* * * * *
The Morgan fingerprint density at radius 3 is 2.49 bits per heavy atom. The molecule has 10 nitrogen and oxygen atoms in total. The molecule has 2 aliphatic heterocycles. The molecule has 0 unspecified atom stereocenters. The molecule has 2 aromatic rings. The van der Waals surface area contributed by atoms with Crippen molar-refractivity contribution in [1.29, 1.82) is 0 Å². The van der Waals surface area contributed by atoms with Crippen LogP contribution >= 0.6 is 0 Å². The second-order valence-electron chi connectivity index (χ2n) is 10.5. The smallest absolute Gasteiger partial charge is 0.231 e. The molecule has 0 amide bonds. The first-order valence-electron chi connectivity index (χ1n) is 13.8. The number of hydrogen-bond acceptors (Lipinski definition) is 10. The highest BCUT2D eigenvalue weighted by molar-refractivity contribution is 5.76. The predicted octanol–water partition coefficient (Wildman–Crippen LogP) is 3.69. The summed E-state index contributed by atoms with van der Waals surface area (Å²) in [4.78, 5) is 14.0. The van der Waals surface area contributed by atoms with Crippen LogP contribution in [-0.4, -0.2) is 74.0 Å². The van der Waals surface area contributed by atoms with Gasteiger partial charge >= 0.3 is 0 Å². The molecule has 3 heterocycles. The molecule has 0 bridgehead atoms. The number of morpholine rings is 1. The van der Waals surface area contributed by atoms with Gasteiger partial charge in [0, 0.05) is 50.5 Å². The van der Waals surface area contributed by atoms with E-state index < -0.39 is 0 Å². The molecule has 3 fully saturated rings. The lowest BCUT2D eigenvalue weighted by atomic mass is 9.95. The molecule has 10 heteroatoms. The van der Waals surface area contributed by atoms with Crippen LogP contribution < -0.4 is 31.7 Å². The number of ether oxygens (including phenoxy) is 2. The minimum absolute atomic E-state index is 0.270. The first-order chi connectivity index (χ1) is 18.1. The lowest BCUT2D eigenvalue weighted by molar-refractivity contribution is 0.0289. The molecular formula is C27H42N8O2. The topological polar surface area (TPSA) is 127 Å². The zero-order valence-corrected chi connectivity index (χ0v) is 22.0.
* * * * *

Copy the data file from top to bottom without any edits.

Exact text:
The Morgan fingerprint density at radius 3 is 2.49 bits per heavy atom. The molecule has 10 nitrogen and oxygen atoms in total. The molecule has 2 aliphatic heterocycles. The molecule has 0 unspecified atom stereocenters. The molecule has 2 aromatic rings. The van der Waals surface area contributed by atoms with Crippen molar-refractivity contribution in [1.29, 1.82) is 0 Å². The van der Waals surface area contributed by atoms with Crippen LogP contribution >= 0.6 is 0 Å². The second-order valence-electron chi connectivity index (χ2n) is 10.5. The smallest absolute Gasteiger partial charge is 0.231 e. The molecule has 0 amide bonds. The first-order valence-electron chi connectivity index (χ1n) is 13.8. The number of hydrogen-bond acceptors (Lipinski definition) is 10. The highest BCUT2D eigenvalue weighted by molar-refractivity contribution is 5.76. The predicted octanol–water partition coefficient (Wildman–Crippen LogP) is 3.69. The summed E-state index contributed by atoms with van der Waals surface area (Å²) in [4.78, 5) is 14.0. The van der Waals surface area contributed by atoms with Crippen LogP contribution in [-0.4, -0.2) is 74.0 Å². The van der Waals surface area contributed by atoms with Gasteiger partial charge >= 0.3 is 0 Å². The molecule has 3 heterocycles. The molecule has 0 bridgehead atoms. The number of morpholine rings is 1. The van der Waals surface area contributed by atoms with Gasteiger partial charge in [0, 0.05) is 50.5 Å². The van der Waals surface area contributed by atoms with E-state index < -0.39 is 0 Å². The molecule has 3 fully saturated rings. The lowest BCUT2D eigenvalue weighted by atomic mass is 9.95. The molecule has 10 heteroatoms. The van der Waals surface area contributed by atoms with Crippen LogP contribution < -0.4 is 31.7 Å². The number of ether oxygens (including phenoxy) is 2. The minimum absolute atomic E-state index is 0.270. The first-order chi connectivity index (χ1) is 18.1. The lowest BCUT2D eigenvalue weighted by molar-refractivity contribution is 0.0289. The molecular formula is C27H42N8O2. The topological polar surface area (TPSA) is 127 Å². The zero-order valence-corrected chi connectivity index (χ0v) is 22.0.